Last year Oxford introduced the world to the wonders of 'crowcam': a new way of spying on the behaviour of wild birds using a combination of radio tracking and miniature video cameras. It was the first time that wild birds had been observed in this way and revealed some fascinating insights into the natural behaviour of Caledonian crows.
Now researchers Christian Rutz and Lucas Bluff, of Oxford's Department of Zoology, have created a guide for anyone wanting to follow in their pioneering flight path and video track other wild birds - or indeed mammals and reptiles. Their 'how to' guide is the highlight of this week's Biology Letters and comes complete with helpful diagrams and even an animation to show how the technology works and how it can be used.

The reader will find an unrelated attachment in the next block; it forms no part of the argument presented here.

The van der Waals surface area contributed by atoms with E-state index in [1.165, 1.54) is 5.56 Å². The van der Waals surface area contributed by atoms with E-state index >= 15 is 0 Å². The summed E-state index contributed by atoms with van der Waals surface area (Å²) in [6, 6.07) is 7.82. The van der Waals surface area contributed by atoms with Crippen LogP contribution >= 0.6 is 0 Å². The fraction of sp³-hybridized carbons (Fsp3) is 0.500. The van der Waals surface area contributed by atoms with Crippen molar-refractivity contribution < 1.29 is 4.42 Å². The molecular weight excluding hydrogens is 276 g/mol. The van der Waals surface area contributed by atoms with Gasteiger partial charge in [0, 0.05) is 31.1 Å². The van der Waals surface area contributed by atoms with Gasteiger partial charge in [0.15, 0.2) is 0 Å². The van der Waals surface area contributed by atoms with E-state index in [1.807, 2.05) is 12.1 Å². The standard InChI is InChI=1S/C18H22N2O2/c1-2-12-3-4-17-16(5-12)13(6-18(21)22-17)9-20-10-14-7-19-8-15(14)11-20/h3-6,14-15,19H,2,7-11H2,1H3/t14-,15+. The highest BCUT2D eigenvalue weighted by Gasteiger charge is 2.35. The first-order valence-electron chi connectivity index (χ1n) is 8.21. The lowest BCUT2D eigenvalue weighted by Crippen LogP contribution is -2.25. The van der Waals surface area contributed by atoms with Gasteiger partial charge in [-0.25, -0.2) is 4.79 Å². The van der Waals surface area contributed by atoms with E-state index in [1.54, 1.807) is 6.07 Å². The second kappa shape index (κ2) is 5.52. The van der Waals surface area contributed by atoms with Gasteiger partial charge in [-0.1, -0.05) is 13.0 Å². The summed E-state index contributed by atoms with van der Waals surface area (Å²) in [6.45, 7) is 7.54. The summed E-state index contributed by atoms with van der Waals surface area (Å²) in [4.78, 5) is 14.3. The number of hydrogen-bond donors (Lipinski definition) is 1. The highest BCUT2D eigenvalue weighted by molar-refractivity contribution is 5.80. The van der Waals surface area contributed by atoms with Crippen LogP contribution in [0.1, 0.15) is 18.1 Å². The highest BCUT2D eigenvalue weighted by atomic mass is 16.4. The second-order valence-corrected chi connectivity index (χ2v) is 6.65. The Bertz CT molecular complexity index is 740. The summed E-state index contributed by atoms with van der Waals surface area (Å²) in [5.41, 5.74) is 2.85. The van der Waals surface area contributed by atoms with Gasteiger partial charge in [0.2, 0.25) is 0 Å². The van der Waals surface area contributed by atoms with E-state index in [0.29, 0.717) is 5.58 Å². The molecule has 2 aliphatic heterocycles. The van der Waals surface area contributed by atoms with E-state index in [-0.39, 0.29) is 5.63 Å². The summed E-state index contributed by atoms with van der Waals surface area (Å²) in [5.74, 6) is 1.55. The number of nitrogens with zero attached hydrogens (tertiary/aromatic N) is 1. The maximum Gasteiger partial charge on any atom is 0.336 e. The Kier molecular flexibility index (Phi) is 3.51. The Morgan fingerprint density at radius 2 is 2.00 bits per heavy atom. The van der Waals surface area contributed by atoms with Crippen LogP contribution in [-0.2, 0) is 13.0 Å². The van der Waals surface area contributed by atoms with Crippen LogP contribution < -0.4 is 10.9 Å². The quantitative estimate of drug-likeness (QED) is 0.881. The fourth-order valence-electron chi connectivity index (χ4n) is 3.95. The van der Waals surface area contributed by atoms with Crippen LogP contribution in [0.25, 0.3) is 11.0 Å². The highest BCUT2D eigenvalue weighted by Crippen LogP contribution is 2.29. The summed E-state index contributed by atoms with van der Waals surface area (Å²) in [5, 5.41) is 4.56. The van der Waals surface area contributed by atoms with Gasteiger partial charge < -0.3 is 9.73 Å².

Perhaps because the footage from the tiny, tail-mounted cameras isn't as flash as you'll find on nature documentaries I think the scientific importance and usefulness of it was underestimated at the time (despite some very nice coverage - everyone loves crows!). It will be interesting to see how other researchers adapt the technique to take a peek into the wild behaviour of other species. Do salamanders have a secret life? Are hedgehogs and robins as cuddly as everyone thinks? The answers could surprise us and, more importantly, open up new avenues of research.
More details at Oxford's Behavioural Ecology Group